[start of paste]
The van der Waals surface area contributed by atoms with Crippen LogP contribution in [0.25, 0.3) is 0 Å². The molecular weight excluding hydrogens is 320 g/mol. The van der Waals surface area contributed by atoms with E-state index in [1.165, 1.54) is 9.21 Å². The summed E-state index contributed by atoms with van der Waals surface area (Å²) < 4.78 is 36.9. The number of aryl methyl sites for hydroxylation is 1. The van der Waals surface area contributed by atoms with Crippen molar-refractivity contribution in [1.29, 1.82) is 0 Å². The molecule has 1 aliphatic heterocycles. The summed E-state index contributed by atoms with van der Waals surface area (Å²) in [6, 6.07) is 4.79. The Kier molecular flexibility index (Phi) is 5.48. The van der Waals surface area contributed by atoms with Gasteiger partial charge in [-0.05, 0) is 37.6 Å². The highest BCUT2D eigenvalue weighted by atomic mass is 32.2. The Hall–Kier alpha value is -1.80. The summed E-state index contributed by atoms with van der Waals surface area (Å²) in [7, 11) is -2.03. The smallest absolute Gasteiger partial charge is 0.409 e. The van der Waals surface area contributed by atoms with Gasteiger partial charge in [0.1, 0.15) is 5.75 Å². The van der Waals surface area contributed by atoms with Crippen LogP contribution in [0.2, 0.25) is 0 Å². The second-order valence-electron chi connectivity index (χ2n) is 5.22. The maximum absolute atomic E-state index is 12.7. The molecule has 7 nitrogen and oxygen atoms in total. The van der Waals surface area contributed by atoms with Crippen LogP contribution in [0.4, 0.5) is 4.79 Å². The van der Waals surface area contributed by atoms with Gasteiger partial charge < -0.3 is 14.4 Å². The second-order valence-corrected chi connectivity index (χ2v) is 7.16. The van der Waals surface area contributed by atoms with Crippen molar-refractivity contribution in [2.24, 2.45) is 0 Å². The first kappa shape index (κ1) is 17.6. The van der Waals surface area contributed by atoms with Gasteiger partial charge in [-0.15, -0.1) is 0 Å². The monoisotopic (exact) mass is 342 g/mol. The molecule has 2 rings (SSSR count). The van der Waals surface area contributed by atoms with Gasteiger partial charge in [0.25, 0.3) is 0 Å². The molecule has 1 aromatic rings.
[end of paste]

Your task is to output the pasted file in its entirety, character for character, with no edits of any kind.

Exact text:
The van der Waals surface area contributed by atoms with Crippen LogP contribution in [0.25, 0.3) is 0 Å². The molecular weight excluding hydrogens is 320 g/mol. The van der Waals surface area contributed by atoms with E-state index in [1.165, 1.54) is 9.21 Å². The summed E-state index contributed by atoms with van der Waals surface area (Å²) < 4.78 is 36.9. The number of aryl methyl sites for hydroxylation is 1. The van der Waals surface area contributed by atoms with Crippen molar-refractivity contribution in [1.29, 1.82) is 0 Å². The molecule has 1 aliphatic heterocycles. The summed E-state index contributed by atoms with van der Waals surface area (Å²) in [6, 6.07) is 4.79. The Kier molecular flexibility index (Phi) is 5.48. The van der Waals surface area contributed by atoms with Gasteiger partial charge in [-0.05, 0) is 37.6 Å². The highest BCUT2D eigenvalue weighted by atomic mass is 32.2. The Hall–Kier alpha value is -1.80. The summed E-state index contributed by atoms with van der Waals surface area (Å²) in [7, 11) is -2.03. The smallest absolute Gasteiger partial charge is 0.409 e. The van der Waals surface area contributed by atoms with Gasteiger partial charge in [0.1, 0.15) is 5.75 Å². The van der Waals surface area contributed by atoms with Crippen LogP contribution in [0.2, 0.25) is 0 Å². The second-order valence-electron chi connectivity index (χ2n) is 5.22. The maximum absolute atomic E-state index is 12.7. The molecule has 7 nitrogen and oxygen atoms in total. The van der Waals surface area contributed by atoms with Crippen LogP contribution in [0.4, 0.5) is 4.79 Å². The van der Waals surface area contributed by atoms with Gasteiger partial charge < -0.3 is 14.4 Å². The second-order valence-corrected chi connectivity index (χ2v) is 7.16. The van der Waals surface area contributed by atoms with Crippen molar-refractivity contribution in [2.24, 2.45) is 0 Å². The first kappa shape index (κ1) is 17.6. The van der Waals surface area contributed by atoms with Gasteiger partial charge in [-0.15, -0.1) is 0 Å². The monoisotopic (exact) mass is 342 g/mol. The molecule has 2 rings (SSSR count). The van der Waals surface area contributed by atoms with Gasteiger partial charge in [0.25, 0.3) is 0 Å². The molecule has 1 aromatic rings.